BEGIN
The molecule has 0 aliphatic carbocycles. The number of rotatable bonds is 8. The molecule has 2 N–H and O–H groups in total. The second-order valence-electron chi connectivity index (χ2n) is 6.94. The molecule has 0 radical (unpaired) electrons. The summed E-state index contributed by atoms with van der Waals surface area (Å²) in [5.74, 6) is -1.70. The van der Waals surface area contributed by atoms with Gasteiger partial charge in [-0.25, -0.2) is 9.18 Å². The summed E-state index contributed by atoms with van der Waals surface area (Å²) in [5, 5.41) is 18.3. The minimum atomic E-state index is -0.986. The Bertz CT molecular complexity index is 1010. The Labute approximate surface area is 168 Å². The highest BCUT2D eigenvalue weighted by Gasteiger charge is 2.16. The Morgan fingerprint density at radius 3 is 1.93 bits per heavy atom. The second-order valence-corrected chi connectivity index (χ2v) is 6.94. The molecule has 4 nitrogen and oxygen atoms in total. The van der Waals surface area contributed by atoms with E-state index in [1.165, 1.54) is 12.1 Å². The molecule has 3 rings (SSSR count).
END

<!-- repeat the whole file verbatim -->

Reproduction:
The molecule has 0 aliphatic carbocycles. The number of rotatable bonds is 8. The molecule has 2 N–H and O–H groups in total. The second-order valence-electron chi connectivity index (χ2n) is 6.94. The molecule has 0 radical (unpaired) electrons. The summed E-state index contributed by atoms with van der Waals surface area (Å²) in [5.74, 6) is -1.70. The van der Waals surface area contributed by atoms with Gasteiger partial charge in [-0.25, -0.2) is 9.18 Å². The summed E-state index contributed by atoms with van der Waals surface area (Å²) in [5, 5.41) is 18.3. The minimum atomic E-state index is -0.986. The Bertz CT molecular complexity index is 1010. The Labute approximate surface area is 168 Å². The highest BCUT2D eigenvalue weighted by Gasteiger charge is 2.16. The Morgan fingerprint density at radius 3 is 1.93 bits per heavy atom. The second-order valence-corrected chi connectivity index (χ2v) is 6.94. The molecule has 4 nitrogen and oxygen atoms in total. The van der Waals surface area contributed by atoms with E-state index in [1.165, 1.54) is 12.1 Å². The molecule has 3 rings (SSSR count).